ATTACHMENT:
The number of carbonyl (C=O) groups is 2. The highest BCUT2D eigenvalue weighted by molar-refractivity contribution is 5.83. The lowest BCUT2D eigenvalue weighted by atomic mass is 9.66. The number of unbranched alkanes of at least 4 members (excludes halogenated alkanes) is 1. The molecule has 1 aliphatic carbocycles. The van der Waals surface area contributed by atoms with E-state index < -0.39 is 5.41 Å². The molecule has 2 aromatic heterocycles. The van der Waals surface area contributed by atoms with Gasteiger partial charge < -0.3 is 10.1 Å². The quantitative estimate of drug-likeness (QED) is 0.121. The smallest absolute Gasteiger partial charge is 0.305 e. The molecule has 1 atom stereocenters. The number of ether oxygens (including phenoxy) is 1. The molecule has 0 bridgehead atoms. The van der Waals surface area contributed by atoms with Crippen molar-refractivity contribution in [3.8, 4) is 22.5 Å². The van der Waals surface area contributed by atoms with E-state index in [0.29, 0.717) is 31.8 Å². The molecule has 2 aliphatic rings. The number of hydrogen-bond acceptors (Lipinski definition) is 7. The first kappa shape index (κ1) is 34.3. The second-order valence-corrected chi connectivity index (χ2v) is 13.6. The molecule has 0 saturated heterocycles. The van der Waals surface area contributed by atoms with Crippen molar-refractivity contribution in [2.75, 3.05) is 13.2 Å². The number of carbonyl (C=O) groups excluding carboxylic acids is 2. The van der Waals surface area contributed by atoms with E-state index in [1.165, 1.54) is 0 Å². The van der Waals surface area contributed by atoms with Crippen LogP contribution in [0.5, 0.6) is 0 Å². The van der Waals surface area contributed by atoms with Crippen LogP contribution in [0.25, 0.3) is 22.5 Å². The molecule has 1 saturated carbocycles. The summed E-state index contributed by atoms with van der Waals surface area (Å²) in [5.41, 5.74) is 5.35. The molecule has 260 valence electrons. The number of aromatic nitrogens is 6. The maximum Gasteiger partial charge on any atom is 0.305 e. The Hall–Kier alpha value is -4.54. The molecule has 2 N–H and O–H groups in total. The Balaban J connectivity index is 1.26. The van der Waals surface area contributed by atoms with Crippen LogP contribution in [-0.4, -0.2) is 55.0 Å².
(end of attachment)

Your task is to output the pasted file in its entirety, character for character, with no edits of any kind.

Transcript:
The number of carbonyl (C=O) groups is 2. The highest BCUT2D eigenvalue weighted by molar-refractivity contribution is 5.83. The lowest BCUT2D eigenvalue weighted by atomic mass is 9.66. The number of unbranched alkanes of at least 4 members (excludes halogenated alkanes) is 1. The molecule has 1 aliphatic carbocycles. The van der Waals surface area contributed by atoms with E-state index < -0.39 is 5.41 Å². The molecule has 2 aromatic heterocycles. The van der Waals surface area contributed by atoms with Gasteiger partial charge < -0.3 is 10.1 Å². The quantitative estimate of drug-likeness (QED) is 0.121. The smallest absolute Gasteiger partial charge is 0.305 e. The molecule has 1 atom stereocenters. The number of ether oxygens (including phenoxy) is 1. The molecule has 0 bridgehead atoms. The van der Waals surface area contributed by atoms with Crippen molar-refractivity contribution in [3.8, 4) is 22.5 Å². The van der Waals surface area contributed by atoms with E-state index in [0.29, 0.717) is 31.8 Å². The molecule has 2 aliphatic rings. The number of hydrogen-bond acceptors (Lipinski definition) is 7. The first kappa shape index (κ1) is 34.3. The second-order valence-corrected chi connectivity index (χ2v) is 13.6. The molecule has 0 saturated heterocycles. The van der Waals surface area contributed by atoms with Crippen molar-refractivity contribution in [2.75, 3.05) is 13.2 Å². The number of carbonyl (C=O) groups excluding carboxylic acids is 2. The van der Waals surface area contributed by atoms with E-state index in [1.165, 1.54) is 0 Å². The van der Waals surface area contributed by atoms with Crippen LogP contribution in [0.5, 0.6) is 0 Å². The van der Waals surface area contributed by atoms with Crippen LogP contribution in [0.25, 0.3) is 22.5 Å². The molecule has 1 saturated carbocycles. The summed E-state index contributed by atoms with van der Waals surface area (Å²) in [5.41, 5.74) is 5.35. The molecule has 260 valence electrons. The number of aromatic nitrogens is 6. The maximum Gasteiger partial charge on any atom is 0.305 e. The Hall–Kier alpha value is -4.54. The molecule has 2 N–H and O–H groups in total. The Balaban J connectivity index is 1.26. The van der Waals surface area contributed by atoms with Crippen LogP contribution in [-0.4, -0.2) is 55.0 Å².